One notable samurai was Tomoe Gozen who would have lived between about 1157 and 1247. In the “Tale of the Heike” it was written, “Tomoe was especially beautiful, with white skin, long hair, and charming features. She was also a remarkably strong archer, and as a swordswoman she was a warrior worth a thousand, ready to confront a demon or a god, mounted or on foot. She handled unbroken horses with superb skill; she rode unscathed down perilous descents. Whenever a battle was imminent, Yoshinaka sent her out as his first captain, equipped with strong armor, an oversized sword, and a mighty bow; and she performed more deeds of valor than any of his other warriors.”

There’s some question whether Tomoe was a real historical figure or not. However, many other characters from the “Tales of the Heiki” are known to have existed. What’s more, there are other documented women who became samurai such as Lady Hangaku and Hōjō Masako, who lent her given name to my samurai character.

Nakano Takeko

Once Japan became unified under the Tokagawa regime, fewer women were encouraged to become samurai, but there still are notable examples even as late as the nineteenth century. One example is Nakano Takebo. She fought in the Boshin War, which was part of the samurai struggle against the Meiji Restoration. She specialized in the naginata, the Japanese version of the polearm, and led a corps of onna-bugeisha. She died during a charge against Imperial Japanese forces. Today during the Aiza Autumn festival, girls wear hakama—the pants worn over kimonos—and white headbands in her honor.

While you’re waiting for The Brazen Shark, be sure to read Owl Dance and Lightning Wolves to get caught up on the story so far!

Father’s Day Reflections

This weekend is Father’s Day in the United States. Several things have converged this year to make me feel especially reflective about fatherhood. My oldest daughter is leaving for college soon. In fact, she’s away for orientation and preregistration during Father’s Day itself. What’s more, I find that several of my peers are of an age that they’re starting to lose their fathers. Unfortunately, I lost my own father many years ago, when I was only thirteen.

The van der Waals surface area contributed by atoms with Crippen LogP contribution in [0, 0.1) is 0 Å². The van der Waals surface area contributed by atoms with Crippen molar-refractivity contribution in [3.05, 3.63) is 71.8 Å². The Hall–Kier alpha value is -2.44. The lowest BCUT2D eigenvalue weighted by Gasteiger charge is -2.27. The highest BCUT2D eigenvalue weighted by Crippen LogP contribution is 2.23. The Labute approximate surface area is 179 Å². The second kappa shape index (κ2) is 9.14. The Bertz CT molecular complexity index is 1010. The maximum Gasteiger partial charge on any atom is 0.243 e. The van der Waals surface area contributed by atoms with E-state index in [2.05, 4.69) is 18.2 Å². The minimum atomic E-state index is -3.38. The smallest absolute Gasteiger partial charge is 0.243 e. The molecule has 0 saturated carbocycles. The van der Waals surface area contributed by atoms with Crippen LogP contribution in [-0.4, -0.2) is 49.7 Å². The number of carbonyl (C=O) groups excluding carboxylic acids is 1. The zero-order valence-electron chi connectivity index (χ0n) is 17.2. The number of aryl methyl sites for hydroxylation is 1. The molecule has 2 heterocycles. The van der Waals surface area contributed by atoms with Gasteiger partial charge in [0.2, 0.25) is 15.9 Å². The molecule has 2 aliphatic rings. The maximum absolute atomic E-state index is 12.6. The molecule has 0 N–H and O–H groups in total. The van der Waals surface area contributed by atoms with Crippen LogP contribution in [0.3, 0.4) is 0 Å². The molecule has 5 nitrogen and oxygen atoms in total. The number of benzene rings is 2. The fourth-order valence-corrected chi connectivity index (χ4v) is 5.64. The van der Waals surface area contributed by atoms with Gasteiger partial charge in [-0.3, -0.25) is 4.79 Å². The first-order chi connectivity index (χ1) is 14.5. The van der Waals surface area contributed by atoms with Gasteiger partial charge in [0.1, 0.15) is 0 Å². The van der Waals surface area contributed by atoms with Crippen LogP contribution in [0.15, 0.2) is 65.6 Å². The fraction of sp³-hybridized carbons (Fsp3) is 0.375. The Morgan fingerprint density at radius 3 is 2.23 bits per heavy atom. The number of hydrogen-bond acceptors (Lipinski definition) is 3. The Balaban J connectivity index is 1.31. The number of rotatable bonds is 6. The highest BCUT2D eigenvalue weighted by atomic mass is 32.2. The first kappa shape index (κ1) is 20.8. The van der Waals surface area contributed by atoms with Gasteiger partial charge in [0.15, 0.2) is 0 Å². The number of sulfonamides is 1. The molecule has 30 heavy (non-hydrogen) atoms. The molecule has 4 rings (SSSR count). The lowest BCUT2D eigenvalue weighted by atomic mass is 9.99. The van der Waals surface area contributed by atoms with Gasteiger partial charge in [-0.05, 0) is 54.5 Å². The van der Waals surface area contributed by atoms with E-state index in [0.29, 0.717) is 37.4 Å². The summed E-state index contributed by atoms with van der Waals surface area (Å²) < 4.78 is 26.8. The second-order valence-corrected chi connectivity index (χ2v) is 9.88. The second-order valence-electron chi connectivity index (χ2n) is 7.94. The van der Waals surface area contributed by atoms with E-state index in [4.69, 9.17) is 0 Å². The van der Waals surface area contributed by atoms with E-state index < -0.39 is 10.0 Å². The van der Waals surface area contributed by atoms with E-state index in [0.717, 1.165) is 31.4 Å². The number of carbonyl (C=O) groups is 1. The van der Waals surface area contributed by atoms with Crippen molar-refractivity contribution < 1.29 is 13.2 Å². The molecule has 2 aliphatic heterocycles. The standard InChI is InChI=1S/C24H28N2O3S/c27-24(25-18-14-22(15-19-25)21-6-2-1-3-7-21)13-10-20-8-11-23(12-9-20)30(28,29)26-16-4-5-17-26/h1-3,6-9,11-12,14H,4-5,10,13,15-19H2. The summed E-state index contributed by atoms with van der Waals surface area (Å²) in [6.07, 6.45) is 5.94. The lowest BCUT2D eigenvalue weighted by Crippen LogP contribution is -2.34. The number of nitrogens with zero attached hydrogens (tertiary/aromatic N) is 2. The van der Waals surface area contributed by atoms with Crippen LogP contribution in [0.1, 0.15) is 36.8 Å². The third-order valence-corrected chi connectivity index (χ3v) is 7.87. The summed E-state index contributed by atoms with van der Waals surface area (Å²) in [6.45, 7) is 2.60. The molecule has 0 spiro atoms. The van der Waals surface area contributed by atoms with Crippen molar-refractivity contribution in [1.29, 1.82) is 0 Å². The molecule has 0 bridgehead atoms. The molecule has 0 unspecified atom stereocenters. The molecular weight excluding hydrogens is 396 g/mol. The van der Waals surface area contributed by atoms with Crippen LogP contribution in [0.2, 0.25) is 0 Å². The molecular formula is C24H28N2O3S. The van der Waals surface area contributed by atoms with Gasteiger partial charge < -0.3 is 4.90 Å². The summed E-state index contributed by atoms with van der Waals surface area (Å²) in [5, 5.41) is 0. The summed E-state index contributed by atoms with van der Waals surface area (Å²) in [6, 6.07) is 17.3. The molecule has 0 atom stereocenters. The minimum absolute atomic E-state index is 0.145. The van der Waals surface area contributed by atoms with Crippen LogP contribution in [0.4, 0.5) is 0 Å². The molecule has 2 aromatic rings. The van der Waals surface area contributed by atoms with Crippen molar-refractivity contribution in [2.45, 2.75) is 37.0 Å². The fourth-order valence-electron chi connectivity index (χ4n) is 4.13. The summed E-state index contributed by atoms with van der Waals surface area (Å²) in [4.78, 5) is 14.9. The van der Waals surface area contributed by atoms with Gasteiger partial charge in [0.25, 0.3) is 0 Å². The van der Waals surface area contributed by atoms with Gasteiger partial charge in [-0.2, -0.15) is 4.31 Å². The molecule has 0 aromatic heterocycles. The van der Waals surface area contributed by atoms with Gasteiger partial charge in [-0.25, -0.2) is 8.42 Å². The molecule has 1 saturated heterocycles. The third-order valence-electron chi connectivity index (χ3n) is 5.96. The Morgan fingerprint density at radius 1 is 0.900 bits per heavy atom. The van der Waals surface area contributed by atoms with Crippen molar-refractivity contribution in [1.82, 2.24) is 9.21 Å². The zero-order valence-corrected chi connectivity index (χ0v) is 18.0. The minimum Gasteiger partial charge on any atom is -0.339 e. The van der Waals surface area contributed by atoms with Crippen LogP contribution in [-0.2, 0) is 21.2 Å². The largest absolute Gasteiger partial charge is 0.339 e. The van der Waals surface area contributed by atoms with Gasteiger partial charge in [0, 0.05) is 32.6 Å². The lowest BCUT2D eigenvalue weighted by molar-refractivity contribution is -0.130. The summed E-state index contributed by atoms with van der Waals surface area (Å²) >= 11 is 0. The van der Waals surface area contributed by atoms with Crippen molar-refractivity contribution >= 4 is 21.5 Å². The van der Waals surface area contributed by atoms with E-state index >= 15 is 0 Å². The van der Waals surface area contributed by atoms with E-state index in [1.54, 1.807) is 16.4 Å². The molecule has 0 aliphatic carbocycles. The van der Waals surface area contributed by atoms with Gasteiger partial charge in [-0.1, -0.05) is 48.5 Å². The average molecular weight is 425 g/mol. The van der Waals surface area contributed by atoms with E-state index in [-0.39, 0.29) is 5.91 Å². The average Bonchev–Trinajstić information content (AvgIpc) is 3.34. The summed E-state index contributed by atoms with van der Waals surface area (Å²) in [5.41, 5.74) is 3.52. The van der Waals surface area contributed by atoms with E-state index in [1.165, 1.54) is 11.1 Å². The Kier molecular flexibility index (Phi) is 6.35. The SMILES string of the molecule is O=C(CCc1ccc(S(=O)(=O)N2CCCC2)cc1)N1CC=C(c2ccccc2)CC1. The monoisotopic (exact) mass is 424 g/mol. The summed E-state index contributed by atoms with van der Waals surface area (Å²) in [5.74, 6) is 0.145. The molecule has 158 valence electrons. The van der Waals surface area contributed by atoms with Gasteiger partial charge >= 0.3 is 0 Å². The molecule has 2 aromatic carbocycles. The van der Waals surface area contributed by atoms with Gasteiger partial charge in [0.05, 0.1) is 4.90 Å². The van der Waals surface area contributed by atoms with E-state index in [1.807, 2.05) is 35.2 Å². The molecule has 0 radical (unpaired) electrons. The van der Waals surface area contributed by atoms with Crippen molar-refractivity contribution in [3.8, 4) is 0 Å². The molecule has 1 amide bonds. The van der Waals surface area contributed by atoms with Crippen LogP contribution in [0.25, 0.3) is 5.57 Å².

Dad-and-David

The photo to the left shows me with my dad. My dad worked for the Atchison, Topeka, and Santa Fe Railroad. He was proud of the locomotives he worked on and that instilled in me a love of machines and a solid work ethic. When vacation time came along, he loved to travel around the United States. That instilled in me pride in my country and a love of the land’s rich history. My dad loved to hike, which instilled in me a love of the outdoors. Although I never really thought of him as a fan, I remember watching my first horror movies with my dad. I knew my dad for less than a decade and a half, but I still see his influence in my work and the things I choose to write about.

I have tried to pay these lessons forward to my daughters. As my oldest heads off to college, she’ll be tested with new freedoms and responsibilities. At some level, so will I, anxiously watching to see how well she’s applied the life lessons she’s received so far, and being an adviser where needed from a distance.

There’s no doubt that losing my dad so early has influenced my writings on themes of immortality and vampires. In that sense, it’s perhaps fitting that the second edition of the flash fiction collection Blood Sampler has just been released. That said, the book, that I think of when I think of my dad is Heirs of the New Earth, where space pirate captain Ellison Firebrandt comes out of retirement to save the Earth that he loves.

One thing that stands out about my dad was that he always wore a tie to work at the railroad. As a kid, I hated ties, but as I’ve grown older and developed a love for Steampunk, I’ve come to enjoy a good tie. As it turns out, I’ve asked my kids for a tie this Father’s Day. If I get one, not only will I have a nice fashion accessory, it will remind me of my dad, whose lessons I treasure and who I miss to this day.